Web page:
In today’s business climate, it’s pretty rare for a company to lobby the government for more federal regulation. But according to The Wall Street Journal, that’s exactly what Internet giant Google is asking of the U.S. Federal Communications Commission (FCC). The company filed a public comment (PDF) with the agency last week requesting that broadband Internet providers such as Google Fiber be classified and regulated as Title II utilities.
Google’s request doesn’t just come out of the blue. In November 2014, President Obama made a public statement in support of net neutrality, the principle that the Internet should be free and open, without paid prioritization, blocking or throttling of select content. For the FCC to be able to enforce these pro-consumer safeguards, broadband Internet service first needs Title II utility status.
If regulated as a Title II utility, Google Fiber broadband service would be subject to pricing and service quality stipulations set by the federal government. But the service would also reap benefits too. Google would also have access rights to the nation’s network of utility poles. This is no small point: Running wire over utility poles costs 90% less than running wire underground, as Google Fiber currently operates.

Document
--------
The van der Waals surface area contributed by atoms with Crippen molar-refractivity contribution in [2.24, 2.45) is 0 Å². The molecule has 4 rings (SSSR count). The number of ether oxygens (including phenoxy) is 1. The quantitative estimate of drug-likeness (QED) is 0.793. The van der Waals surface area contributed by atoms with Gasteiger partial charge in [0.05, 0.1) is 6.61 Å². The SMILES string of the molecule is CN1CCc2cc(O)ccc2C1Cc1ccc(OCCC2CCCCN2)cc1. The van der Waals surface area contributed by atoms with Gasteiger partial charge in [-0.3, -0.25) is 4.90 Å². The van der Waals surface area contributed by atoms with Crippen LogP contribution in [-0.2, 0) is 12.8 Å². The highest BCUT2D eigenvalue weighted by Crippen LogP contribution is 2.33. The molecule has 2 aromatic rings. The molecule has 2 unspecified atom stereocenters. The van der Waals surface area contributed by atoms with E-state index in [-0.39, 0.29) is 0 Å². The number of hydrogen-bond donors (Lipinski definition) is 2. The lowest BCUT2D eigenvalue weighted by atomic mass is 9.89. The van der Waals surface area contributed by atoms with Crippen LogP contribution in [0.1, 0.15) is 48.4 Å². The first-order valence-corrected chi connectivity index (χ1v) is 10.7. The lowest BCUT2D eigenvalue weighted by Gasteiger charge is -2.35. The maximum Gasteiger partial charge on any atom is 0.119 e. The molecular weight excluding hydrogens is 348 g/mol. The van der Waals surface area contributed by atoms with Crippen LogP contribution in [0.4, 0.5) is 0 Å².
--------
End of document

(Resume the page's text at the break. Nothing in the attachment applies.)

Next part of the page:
Most of Google Fiber’s competitors oppose Title II reclassification. Comcast, for example, says reclassification would cause “adverse investment and innovation impacts” in the broadband industry. Of course, as telecommunication companies, most of these competitors already have access rights to utility poles. Cable giants essentially get all the benefits of being a utility, without having to subject their broadband offerings to federal regulation.
Google has a vested interest in seeking Title II status, but it’s still on the right side of the battle. In 2015, the Internet is as much a public utility as phone service or cable television. Broadband is something most households, businesses and government entities simply cannot operate without. Leaving this important service in the hands of a monopolistic giant like Comcast without regulation means only bad things for consumers, as evidenced by the company’s horrific customer service record.
A lack of regulation is not driving innovation in the ISP industry – quite the opposite. By blocking Title II reclassification, Comcast is essentially blocking competitors like Google Fiber from challenging its monopoly status on high-speed Internet in multiple markets. That may be great for corporate profits, but it’s terrible for consumers.
[Worker on utility pole via Shutterstock]